The US has no plans to release billions of dollars in Afghan assets, the Treasury said

The Washington-Biden administration has no plans to release billions of dollars in Afghanistan’s gold, investment and foreign exchange reserves, which were frozen after the Taliban hijacking. Afghanistan’s economy.

Many of Afghanistan’s central bank’s $ 10 billion assets are stored abroad and are seen as an important tool for the West to pressure the Taliban to respect women’s rights and the rule of law.

The unfreezing of these assets could be months in the future, according to financial experts.

After Tullivan took over in mid-August, officials from the U.S. Department of State, the U.S. Department of Finance, the White House National Security Council, and other agencies prior to what the United Nations and others consider to be looming humanitarians. , Regularly discusses Afghanistan’s finances. crisis.

Experts say the decision to release the money is likely to involve top US executives in several sectors, but ultimately it’s up to President Joe Biden.

Food and fuel prices are skyrocketing across Afghanistan amid a suspension of foreign aid, a suspension of dollar shipments, and a cash shortage caused by the drought.

Pakistan Afghanistan
On August 31, 2021, Afghan families gather to receive ingredients distributed by an Islamabad-based Christian organization on the outskirts of Chaman, a Balochistan town in southwestern Pakistan on the border with Afghanistan. .. (AP photo)

The US Treasury said this week that it has granted a license to allow the US government and its partners to continue promoting humanitarian aid in Afghanistan. It also gave Western Union and other financial institutions, the world’s largest remittance company, a green light to resume processing personal remittances from foreign migrants to Afghanistan.

The Treasury has not eased sanctions on the Taliban or restricted access to the global financial system, a spokesman told Reuters.

“The US government is in contact with Afghanistan’s humanitarian partners, both in terms of security conditions in the field and their ability to continue humanitarian activities,” a spokesman said.

“As we maintain our commitment to the people of Afghanistan, we have not reduced sanctions pressure on Taliban leaders or significant restrictions on access to the international financial system.”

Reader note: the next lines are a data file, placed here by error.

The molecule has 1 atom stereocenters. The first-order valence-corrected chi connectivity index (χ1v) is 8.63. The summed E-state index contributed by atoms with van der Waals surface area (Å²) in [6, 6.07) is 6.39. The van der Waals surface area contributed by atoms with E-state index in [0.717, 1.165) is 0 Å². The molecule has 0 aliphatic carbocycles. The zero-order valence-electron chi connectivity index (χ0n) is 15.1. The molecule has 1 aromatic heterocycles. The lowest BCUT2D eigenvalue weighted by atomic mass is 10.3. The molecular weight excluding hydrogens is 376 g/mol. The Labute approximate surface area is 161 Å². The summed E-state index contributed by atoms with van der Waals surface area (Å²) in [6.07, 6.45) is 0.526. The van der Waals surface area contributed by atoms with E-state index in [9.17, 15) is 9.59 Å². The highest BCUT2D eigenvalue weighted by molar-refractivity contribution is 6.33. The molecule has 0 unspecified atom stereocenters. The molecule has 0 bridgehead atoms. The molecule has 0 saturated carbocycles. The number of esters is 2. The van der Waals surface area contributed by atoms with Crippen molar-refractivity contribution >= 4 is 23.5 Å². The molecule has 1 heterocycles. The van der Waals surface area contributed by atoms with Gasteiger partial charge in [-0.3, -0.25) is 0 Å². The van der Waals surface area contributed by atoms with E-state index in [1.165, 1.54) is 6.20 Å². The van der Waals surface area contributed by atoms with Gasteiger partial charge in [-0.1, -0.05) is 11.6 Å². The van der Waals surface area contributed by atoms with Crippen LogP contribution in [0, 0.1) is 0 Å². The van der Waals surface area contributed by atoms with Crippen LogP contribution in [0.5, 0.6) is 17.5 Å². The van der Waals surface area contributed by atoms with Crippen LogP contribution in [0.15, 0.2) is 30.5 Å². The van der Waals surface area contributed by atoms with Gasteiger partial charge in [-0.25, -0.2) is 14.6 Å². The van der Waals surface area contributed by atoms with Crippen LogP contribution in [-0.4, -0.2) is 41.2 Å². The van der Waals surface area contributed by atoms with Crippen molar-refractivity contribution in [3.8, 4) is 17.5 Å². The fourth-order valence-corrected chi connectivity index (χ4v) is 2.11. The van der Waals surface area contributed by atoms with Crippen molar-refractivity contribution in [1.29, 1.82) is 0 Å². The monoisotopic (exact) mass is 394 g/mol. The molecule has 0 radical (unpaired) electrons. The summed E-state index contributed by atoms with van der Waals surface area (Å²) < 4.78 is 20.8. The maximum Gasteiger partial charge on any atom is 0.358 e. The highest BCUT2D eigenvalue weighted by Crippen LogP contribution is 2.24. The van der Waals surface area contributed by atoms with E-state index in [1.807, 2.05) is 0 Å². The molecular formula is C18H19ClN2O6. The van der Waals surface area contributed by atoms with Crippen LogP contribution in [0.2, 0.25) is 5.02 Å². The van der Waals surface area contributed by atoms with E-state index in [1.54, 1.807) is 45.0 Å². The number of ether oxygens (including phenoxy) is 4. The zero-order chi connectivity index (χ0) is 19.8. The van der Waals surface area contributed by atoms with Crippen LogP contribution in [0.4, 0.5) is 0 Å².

Shah Melavi, a professor of economics in Maryland and a longtime director of the Central Bank of Afghanistan, a senior Russian official, and a humanitarian group have called on the U.S. Treasury to unfreeze Afghanistan’s assets. Said he was at stake.

“The situation is very serious. As the days go by, people’s suffering and outflow will increase,” said Meharabi.

The International Monetary Fund also blocked the Taliban from accessing the approximately $ 440 million new emergency reserve or special drawing rights issued by global lenders last month.

Adnan Mazaray, a former deputy director of the IMF and now a fellow at the Peterson Institute for International Economics, said the United States could not legally release Afghanistan’s assets until an internationally recognized government was formed. Said that it could take months before this happens. Once approved by the government, the IMF could not act until the board voted.

After the Taliban was hijacked in Kabul, Afghanistan on September 1, 2021, Afghans line up outside the bank to withdraw money. (Stringer / File Photo / Reuters)

He said central bank reserves are usually untouched, except as a last resort. He said that even Iran, which is suffering from severe international sanctions, is not using the IMF emergency reserves.

Former Treasury official Brian Otur, who is now a member of the Atlantic Council, said the release of Afghanistan’s assets would not solve a serious problem in Afghanistan.

“Release of these funds alone cannot stabilize the Afghan economy. What it does is give the Taliban access to billions of dollars,” he said. “I don’t think there is much willingness to do so in the United States, and I don’t think it should.”

By Andrea Shalal and Daphne Psaledakis


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